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Joining Voices

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Episode Fourteen of the "A Religion for Our Time" video series gives a behind-the-scenes look at the joint Association Sunday service planned by seven Unitarian Universalist (UU) congregations in South Central Pennsylvania. 

Thanks to more than two hundred volunteers, the November 2010 joint service included an orchestra, an intergenerational dance troupe, a robust choir, and a sermon by Unitarian Universalist Association President Rev. Peter Morales. Worshipping together builds community among the congregations and gives participants a sense of the broader UU movement.

“Many of our members have never been UU’s anywhere else,” explains Rev. Judy Welles, co-minister of the UUs of the Cumberland Valley congregation. “So to come into a much larger context…where they see, ‘oh we’re really part of something much bigger,’ is very healthy.”

Transcript

[GUITAR MUSIC]

PETER  MORALES When the seven UU congregations in South Central Pennsylvania say they love what happens when they work together, they really mean it. Their annual combined worship service is nothing short of extraordinary. As you're about to see, this is an example of congregational cooperation that goes straight to the soul of our movement.

DAVID GLASGOW: Would you sing with us, please? There is more love somewhere.

KATE BORTNER: Let us sing spiritual songs and clap our hands and dance dances to the living rhythms of the earth and sky. There is so much to experience, to learn, to hope.

[CHOIR SINGING]

STEPHAN PAPA: Unitarian Universalist congregations here of Central Pennsylvania have organized a service now for the third year. This time, it was hosted here in York, Pennsylvania.

SPEAKER 1: The six other congregations in the joint worship service were the UU Church in Gettysburg, the UU Church of Lancaster, the Unitarian Church of Harrisburg, the UU Fellowship of Centre County and State College, the First UU Church of Berks County in Reading and the UUs of the Cumberland Valley in Boiling Springs.

RICHARD SPECK: People are learning they're not alone, so they're not isolated.

JUDY WELLES: I see this in particular in my congregation, and it's only 14 years old-- many of our members have never been UUs anywhere else. To come into a much larger context like this where they see, oh, we're really part of something much bigger, is very healthy for them.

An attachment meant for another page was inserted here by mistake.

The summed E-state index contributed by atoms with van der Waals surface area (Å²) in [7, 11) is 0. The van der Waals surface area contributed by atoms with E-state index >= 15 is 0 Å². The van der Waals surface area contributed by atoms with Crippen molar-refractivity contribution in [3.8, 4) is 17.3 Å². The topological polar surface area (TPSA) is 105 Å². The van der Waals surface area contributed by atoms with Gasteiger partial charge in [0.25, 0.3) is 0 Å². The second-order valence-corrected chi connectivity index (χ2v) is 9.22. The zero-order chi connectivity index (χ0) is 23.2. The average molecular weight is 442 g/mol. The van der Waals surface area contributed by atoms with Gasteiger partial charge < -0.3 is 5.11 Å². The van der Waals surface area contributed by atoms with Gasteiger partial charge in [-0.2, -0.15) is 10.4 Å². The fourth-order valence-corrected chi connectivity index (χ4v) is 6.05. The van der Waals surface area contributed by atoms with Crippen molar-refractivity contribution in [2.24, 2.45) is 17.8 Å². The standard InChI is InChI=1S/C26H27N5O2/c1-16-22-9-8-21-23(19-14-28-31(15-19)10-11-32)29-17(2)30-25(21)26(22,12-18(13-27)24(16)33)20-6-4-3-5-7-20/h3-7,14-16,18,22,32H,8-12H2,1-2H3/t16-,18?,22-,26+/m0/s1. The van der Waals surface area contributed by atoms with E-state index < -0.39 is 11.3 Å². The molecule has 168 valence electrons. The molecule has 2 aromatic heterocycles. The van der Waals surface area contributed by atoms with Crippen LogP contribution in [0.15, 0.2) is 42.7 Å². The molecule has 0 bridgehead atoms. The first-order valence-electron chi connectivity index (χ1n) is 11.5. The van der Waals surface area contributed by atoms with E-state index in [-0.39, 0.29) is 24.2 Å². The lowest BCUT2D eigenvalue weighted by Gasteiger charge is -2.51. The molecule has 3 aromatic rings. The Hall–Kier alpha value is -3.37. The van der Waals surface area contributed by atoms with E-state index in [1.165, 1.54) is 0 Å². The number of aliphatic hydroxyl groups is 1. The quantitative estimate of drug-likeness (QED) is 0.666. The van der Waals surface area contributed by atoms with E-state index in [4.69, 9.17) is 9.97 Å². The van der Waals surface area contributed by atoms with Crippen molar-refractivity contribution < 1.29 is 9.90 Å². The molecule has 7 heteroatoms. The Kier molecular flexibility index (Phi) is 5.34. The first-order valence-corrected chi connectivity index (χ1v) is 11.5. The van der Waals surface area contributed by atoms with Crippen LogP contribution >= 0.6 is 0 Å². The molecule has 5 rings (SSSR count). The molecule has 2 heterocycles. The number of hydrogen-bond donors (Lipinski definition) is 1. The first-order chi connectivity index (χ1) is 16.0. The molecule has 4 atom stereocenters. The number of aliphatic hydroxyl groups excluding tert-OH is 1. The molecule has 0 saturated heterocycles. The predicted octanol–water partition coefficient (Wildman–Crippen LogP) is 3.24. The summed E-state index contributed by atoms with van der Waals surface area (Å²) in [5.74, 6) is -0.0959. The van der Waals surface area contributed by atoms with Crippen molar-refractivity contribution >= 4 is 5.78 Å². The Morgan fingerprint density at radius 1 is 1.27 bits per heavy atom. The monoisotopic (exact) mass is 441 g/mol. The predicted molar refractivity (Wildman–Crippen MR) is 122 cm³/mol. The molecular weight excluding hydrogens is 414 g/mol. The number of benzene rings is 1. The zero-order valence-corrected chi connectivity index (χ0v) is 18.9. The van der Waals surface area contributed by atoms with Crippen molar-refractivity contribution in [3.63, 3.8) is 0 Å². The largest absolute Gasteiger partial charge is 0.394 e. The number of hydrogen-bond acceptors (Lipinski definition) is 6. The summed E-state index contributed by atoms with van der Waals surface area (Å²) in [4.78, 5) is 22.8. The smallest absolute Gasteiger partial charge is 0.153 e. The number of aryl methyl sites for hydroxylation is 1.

MARK HAYES: The nearest neighboring UU congregations are around two hours away from us. Coming together in a large group like this really makes a difference.

[RHYTHMIC DRUMMING]

KATE BORTNER: When we join together, the odds toward goodness begin to multiply.

SPEAKER 1: There was plenty to multiply with 650 people from the seven congregations at the service.

MARK HAYES: I really liked all of the service, but I think probably my favorite part is the congregational singing.

[SINGING]

Just joining voices with hundreds of Unitarian Universalists just sends shivers through me.

[SINGING]

MAGGIE KRUGER: I definitely liked President Morales' sermon. The music was nice, but I think his sermon really had-- he had something to say.

PETER MORALES: We are capable of doing amazing things. I've seen it over and over again. When we unleash the power of our love, and the power of our creativity, when we commit ourselves to acting together, we are something to behold.

[CHORAL SINGING]

SPEAKER 1: All this music, with an orchestra and a choir of nearly 90 members, the dance troupe of young and old, the stories readings and prayers and hymns, as well as the giant chili cook off after the service-- that took more than the usual amount of planning and coordinating.

MARIAN RUBACH: We had over 200 volunteers from all of the congregations working together, which I think is phenomenal.

RICHARD SPECK: That's a challenge, to be able to pull together that many people from that many different congregations to work cooperatively and collectively-- but the joy is, they pulled it off. With enough energy and determination, the Unitarian Universalists can work well together to worship together and to celebrate together.

BOB RENJILIAN: The more that we feel empowered by how we're nurtured, that's when we will be engaged as our world needs us to be.

KATE BORTNER: Come, come whoever you are-- let us worship together.

[CALMING MUSIC]

For more information contact web@uua.org.

This work is made possible by the generosity of individual donors and congregations. Please consider making a donation today.

Last updated on Thursday, April 24, 2014.

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